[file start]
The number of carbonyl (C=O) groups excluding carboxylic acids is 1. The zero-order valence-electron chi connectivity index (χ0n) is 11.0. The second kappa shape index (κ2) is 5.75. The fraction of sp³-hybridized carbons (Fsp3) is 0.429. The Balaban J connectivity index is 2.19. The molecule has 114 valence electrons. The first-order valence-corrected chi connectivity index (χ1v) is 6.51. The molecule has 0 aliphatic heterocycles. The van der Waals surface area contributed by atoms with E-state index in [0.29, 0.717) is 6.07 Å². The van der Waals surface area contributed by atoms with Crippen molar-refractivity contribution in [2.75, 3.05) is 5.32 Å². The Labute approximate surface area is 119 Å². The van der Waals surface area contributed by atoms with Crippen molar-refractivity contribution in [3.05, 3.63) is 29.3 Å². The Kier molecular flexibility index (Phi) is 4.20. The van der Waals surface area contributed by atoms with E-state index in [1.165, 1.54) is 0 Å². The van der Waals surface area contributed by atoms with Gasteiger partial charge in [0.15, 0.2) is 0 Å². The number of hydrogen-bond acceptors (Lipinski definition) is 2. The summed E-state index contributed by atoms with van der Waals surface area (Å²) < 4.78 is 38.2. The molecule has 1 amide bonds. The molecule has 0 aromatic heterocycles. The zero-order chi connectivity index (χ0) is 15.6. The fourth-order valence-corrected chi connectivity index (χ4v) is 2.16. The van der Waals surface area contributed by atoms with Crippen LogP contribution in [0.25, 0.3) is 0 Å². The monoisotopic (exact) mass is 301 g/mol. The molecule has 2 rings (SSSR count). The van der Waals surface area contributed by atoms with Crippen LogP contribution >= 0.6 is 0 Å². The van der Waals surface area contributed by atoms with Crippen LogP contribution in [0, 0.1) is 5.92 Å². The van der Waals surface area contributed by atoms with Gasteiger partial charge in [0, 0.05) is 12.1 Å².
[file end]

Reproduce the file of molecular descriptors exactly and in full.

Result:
The number of carbonyl (C=O) groups excluding carboxylic acids is 1. The zero-order valence-electron chi connectivity index (χ0n) is 11.0. The second kappa shape index (κ2) is 5.75. The fraction of sp³-hybridized carbons (Fsp3) is 0.429. The Balaban J connectivity index is 2.19. The molecule has 114 valence electrons. The first-order valence-corrected chi connectivity index (χ1v) is 6.51. The molecule has 0 aliphatic heterocycles. The van der Waals surface area contributed by atoms with E-state index in [0.29, 0.717) is 6.07 Å². The van der Waals surface area contributed by atoms with Crippen molar-refractivity contribution in [2.75, 3.05) is 5.32 Å². The Labute approximate surface area is 119 Å². The van der Waals surface area contributed by atoms with Crippen molar-refractivity contribution in [3.05, 3.63) is 29.3 Å². The Kier molecular flexibility index (Phi) is 4.20. The van der Waals surface area contributed by atoms with E-state index in [1.165, 1.54) is 0 Å². The van der Waals surface area contributed by atoms with Gasteiger partial charge in [0.15, 0.2) is 0 Å². The number of hydrogen-bond acceptors (Lipinski definition) is 2. The summed E-state index contributed by atoms with van der Waals surface area (Å²) < 4.78 is 38.2. The molecule has 1 amide bonds. The molecule has 0 aromatic heterocycles. The zero-order chi connectivity index (χ0) is 15.6. The fourth-order valence-corrected chi connectivity index (χ4v) is 2.16. The van der Waals surface area contributed by atoms with Crippen LogP contribution in [0.25, 0.3) is 0 Å². The monoisotopic (exact) mass is 301 g/mol. The molecule has 2 rings (SSSR count). The van der Waals surface area contributed by atoms with Crippen LogP contribution >= 0.6 is 0 Å². The van der Waals surface area contributed by atoms with Crippen LogP contribution in [0, 0.1) is 5.92 Å². The van der Waals surface area contributed by atoms with Gasteiger partial charge in [0, 0.05) is 12.1 Å².